At the hearing, Hugh Fulton Beall testified that there were 2 X 4 cleats nailed to the side of the platform in lieu of U bolts, and he believed that these provided greater protection than U bolts, because the cleat arrangement gains stability in all directions (Tr. 270). He also testified that the top rail consisted of a 2 X 4 on top of which was placed a lighter weight piece of ripped down 2 X 4 as an arrangement to hang tools and brushes (Tr. 268). On cross examination, Mr. Beall admitted that the scaffold had no roof irons [*34] or hooks; that the arrangement on the roof was one of 10-inch I beams with 500 pound concrete blocks placed on the ends of the beams (Tr. 305, 306).

The Complainant introduced no photographs to clarify the construction of the guardrail or the manner in which the scaffold platform was fastened to the hangers, and the undersigned Judge is not persuaded that the proof establishes violations of either 29 C.F.R. 1926.451(i)(1) or 29 C.F.R. 1926.451(i)(11). Clearly established in the record, however, is the fact that the scaffold lacked both roof irons or hooks of steel or equivalent material and a secondary means of anchorage in the form of tiebacks of 3/4 inch manila rope or the equivalent. The existing arrangement described by Hugh Beall, that of merely placing weighted blocks on an I beam, cannot be accepted as adequate compliance with the Standard. When an employer substitutes a device which differs radically in structure and design from the approved safety measures set forth in the Regulation, the burden of proof shifts, and the employer necessarily has the responsibility of proving that the means or materials employed are the equivalent of those required by Regulations. [*35]

Mr. Beall's assertion that the concrete blocks provided sufficient and safe anchorage was not supported by any other testimony related either to expert engineering opinion or industry practices. It is also noted that Respondent modified the scaffold by installing tiebacks before placing it back in service (Tr. 313).

Another point raised somewhat obliquely by Mr. Beall's testimony was whether the scaffold was an "outrigger scaffold" or a "two-point suspension scaffold" as defined in the Regulations. The latter is defined in the Regulations at 29 C.F.R. 1926.452(34) as follows:

"A scaffold, the platform of which is supported by hangers (stirrups) at two points suspended from overhead supports so as to permit the raising or lowering of the platform to the desired working position by tackle or hoisting machines."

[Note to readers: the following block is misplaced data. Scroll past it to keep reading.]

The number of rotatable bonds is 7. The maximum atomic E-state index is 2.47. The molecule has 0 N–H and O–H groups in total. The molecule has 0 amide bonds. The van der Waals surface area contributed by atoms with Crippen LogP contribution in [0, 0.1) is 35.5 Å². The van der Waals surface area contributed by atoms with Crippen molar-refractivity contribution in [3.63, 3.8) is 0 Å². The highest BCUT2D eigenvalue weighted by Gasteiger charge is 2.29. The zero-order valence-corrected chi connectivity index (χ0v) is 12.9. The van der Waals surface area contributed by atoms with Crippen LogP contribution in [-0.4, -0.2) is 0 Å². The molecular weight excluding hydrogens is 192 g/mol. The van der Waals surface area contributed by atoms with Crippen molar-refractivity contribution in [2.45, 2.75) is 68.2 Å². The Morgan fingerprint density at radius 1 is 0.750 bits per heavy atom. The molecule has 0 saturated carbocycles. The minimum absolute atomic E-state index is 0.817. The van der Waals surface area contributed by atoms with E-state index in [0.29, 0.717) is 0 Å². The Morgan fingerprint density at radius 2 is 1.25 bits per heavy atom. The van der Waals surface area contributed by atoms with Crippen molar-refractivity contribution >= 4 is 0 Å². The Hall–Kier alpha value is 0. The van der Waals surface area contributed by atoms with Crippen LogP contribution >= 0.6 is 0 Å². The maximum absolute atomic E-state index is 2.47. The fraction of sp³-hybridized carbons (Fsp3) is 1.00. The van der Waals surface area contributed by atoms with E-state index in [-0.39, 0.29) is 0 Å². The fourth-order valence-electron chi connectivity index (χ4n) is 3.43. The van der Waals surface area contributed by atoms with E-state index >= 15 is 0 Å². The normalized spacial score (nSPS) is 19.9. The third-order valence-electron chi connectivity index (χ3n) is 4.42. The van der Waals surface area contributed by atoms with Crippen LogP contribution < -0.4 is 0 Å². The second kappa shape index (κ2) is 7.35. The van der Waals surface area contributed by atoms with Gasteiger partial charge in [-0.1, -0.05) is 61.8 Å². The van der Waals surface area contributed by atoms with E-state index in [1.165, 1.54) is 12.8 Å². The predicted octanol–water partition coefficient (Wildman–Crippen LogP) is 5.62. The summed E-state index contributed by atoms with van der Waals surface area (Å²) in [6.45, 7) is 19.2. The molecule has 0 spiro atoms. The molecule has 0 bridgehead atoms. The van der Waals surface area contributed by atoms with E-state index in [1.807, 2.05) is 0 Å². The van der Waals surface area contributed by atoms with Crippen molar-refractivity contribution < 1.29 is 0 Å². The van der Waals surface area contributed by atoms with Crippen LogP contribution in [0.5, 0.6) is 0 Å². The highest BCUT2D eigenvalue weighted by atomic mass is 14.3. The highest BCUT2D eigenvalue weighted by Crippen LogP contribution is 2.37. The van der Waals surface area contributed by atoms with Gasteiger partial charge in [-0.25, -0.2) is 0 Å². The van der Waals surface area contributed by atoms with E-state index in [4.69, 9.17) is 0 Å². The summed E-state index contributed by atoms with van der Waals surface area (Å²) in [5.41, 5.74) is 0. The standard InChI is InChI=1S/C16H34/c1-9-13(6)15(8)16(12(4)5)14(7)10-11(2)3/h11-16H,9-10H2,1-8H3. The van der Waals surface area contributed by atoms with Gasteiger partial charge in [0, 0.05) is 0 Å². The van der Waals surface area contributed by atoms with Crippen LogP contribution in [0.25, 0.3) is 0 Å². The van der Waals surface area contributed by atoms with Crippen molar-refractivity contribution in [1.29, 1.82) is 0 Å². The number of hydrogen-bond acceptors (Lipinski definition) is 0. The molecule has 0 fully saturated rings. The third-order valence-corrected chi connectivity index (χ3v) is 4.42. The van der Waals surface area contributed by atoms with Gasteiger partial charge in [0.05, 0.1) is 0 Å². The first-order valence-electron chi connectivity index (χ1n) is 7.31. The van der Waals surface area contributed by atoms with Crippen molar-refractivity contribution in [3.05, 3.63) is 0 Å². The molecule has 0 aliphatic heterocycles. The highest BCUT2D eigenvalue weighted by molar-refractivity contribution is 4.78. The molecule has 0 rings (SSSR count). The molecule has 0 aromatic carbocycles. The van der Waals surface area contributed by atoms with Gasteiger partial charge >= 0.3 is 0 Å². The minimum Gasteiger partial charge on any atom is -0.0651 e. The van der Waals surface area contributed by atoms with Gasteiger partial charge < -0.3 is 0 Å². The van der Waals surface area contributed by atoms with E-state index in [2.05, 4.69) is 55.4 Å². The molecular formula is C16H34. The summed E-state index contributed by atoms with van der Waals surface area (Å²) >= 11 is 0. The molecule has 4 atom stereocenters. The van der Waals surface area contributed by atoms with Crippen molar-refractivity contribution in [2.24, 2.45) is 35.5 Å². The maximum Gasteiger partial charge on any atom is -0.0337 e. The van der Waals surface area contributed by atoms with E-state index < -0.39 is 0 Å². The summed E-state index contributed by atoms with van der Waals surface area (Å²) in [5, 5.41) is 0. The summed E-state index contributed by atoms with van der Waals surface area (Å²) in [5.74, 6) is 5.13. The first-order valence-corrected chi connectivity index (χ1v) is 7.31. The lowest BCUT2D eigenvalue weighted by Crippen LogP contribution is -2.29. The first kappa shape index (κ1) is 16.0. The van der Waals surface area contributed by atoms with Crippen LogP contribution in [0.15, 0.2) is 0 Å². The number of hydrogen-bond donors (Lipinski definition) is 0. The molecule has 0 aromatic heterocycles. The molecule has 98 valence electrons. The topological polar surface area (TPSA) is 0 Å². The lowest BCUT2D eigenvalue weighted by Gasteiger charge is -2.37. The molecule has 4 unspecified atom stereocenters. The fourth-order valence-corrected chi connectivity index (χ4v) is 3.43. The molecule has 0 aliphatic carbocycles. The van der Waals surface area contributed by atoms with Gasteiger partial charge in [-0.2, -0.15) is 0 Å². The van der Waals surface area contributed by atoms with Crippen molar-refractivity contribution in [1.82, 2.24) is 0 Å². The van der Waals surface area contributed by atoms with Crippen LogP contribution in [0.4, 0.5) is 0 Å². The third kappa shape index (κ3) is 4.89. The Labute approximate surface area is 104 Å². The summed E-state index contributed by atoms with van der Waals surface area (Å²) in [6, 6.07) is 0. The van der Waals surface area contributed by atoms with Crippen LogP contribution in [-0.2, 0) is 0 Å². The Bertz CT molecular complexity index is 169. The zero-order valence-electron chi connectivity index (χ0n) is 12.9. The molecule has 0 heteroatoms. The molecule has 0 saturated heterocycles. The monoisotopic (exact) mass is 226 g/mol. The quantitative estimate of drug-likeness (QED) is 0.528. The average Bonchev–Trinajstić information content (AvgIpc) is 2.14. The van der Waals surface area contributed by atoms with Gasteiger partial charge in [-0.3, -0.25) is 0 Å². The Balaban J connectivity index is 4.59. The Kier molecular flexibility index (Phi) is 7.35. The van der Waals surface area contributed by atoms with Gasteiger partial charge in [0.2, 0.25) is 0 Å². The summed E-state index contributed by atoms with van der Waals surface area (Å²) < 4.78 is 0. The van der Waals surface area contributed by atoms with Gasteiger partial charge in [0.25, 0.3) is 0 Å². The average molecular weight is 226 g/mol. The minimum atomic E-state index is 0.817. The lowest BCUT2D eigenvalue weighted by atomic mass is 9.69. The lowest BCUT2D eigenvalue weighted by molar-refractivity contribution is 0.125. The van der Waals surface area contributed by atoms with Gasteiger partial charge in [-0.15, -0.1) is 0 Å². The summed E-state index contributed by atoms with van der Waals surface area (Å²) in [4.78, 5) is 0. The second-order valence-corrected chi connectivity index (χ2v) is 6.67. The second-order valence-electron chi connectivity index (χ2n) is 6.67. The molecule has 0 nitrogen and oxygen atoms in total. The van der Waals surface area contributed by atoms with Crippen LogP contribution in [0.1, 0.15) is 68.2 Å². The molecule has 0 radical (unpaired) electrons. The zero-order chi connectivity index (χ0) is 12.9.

The definition fits the structure described in the evidence, and we find that the proof established a violation of 29 C.F.R. 1926.451(a)(1) and (i)(4) ("Citation Number 2 of 3 for Serious Violation").

A finding that the proof supports the said Citation No. 2 does not dispose of all the issues with respect to scaffolding. Paragraph 18 of the Complaint, as drawn, alleges [*36] that on January 19, 1971, the Respondent had a two-point suspension scaffold which was secured and supported with a plank which in turn was anchored by concrete blocks and, in addition, the said scaffold had no roof irons or hooks of mild steel or other equivalent material the proper size and the sides securely installed and anchored, and tiebacks were not provided as a secondary means of anchorage in violation of 29 C.F.R. 1926.451(a)(1) and (i)(4). The Complaint further alleged that two laborers were affected by this violation.

In answer, Respondent alleged -- and the proof established -- that the scaffold was not in use on January 19, 1972, but was being renovated at the time.

The variance between the pleadings and the proof raises a fine question. No laborers were affected by the violation on January 19, 1971, as alleged in paragraph 18 of the Complaint. However, statements made by Hugh Fulton Beall, in a deposition introduced in evidence by Respondent, clearly established that laborers were affected by the violation on January 18, 1971. The Complaint, of course, could have alleged the time element in more general terms, or, in the alternative, Complainant could [*37] have moved to amend the pleadings to conform to the proof at any time after Mr. Beall's deposition on June 1, 1972. The Respondent was in no way surprised, and the statutory requirements that the citation be issued with reasonable promptness (Section 9(a)) and within six months following occurrence of the violation (Section 9(c)) are met. A motion to amend would have been favorably received.

Nevertheless, no such motion graces the record, and the question remains: "Is failure to amend a Complaint to conform to the proof, fatal to the Complainant where the proof clearly establishes a violation of the Act?" This question is controlled by Rule 15(b) of the Federal Rules of Civil Procedure which states: "When issues not raised by the pleadings are tried by express or implied consent of the parties, they shall be treated in all respects as if they had been raised in the pleadings. Such amendment of the pleadings as may be necessary to cause them to conform to the evidence and to raise these issues may be made upon motion of any party at any time, even after judgment; but failure so to amend does not affect the result of the trial of these issues. If evidence is objected [*38] to at the trial on the ground that it is not within the issues made by the pleadings, a court may allow the pleadings to be amended and shall do so freely when the presentation of the merits of the action will be subserved thereby and the objecting party fails to satisfy the court that the admission of such evidence would prejudice him in maintaining his action or defense upon the merits. The court may grant a continuance to enable the objecting party to meet such evidence."